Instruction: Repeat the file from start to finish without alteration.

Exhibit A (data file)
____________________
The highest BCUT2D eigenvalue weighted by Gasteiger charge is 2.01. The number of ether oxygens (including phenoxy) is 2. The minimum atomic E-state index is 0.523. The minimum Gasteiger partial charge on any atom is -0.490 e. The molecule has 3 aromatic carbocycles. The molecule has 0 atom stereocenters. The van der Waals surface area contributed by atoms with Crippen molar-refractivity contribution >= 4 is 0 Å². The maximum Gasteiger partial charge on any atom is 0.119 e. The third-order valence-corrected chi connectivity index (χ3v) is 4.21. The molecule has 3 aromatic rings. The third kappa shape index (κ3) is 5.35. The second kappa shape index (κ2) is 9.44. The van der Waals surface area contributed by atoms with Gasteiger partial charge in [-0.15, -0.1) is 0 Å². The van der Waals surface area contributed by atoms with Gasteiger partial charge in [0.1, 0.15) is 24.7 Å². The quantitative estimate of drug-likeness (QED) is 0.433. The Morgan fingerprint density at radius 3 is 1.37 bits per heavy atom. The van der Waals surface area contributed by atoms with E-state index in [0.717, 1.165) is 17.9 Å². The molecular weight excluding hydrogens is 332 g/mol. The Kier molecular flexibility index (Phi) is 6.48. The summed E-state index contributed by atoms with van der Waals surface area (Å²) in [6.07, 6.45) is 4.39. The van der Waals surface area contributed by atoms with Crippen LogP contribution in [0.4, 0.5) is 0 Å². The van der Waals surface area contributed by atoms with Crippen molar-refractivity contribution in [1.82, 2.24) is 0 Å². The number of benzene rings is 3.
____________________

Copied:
The highest BCUT2D eigenvalue weighted by Gasteiger charge is 2.01. The number of ether oxygens (including phenoxy) is 2. The minimum atomic E-state index is 0.523. The minimum Gasteiger partial charge on any atom is -0.490 e. The molecule has 3 aromatic carbocycles. The molecule has 0 atom stereocenters. The van der Waals surface area contributed by atoms with Crippen molar-refractivity contribution >= 4 is 0 Å². The maximum Gasteiger partial charge on any atom is 0.119 e. The third-order valence-corrected chi connectivity index (χ3v) is 4.21. The molecule has 3 aromatic rings. The third kappa shape index (κ3) is 5.35. The second kappa shape index (κ2) is 9.44. The van der Waals surface area contributed by atoms with Gasteiger partial charge in [-0.15, -0.1) is 0 Å². The van der Waals surface area contributed by atoms with Gasteiger partial charge in [0.1, 0.15) is 24.7 Å². The quantitative estimate of drug-likeness (QED) is 0.433. The Morgan fingerprint density at radius 3 is 1.37 bits per heavy atom. The van der Waals surface area contributed by atoms with E-state index in [0.717, 1.165) is 17.9 Å². The molecular weight excluding hydrogens is 332 g/mol. The Kier molecular flexibility index (Phi) is 6.48. The summed E-state index contributed by atoms with van der Waals surface area (Å²) in [6.07, 6.45) is 4.39. The van der Waals surface area contributed by atoms with Crippen LogP contribution in [0.4, 0.5) is 0 Å². The van der Waals surface area contributed by atoms with Crippen molar-refractivity contribution in [1.82, 2.24) is 0 Å². The number of benzene rings is 3.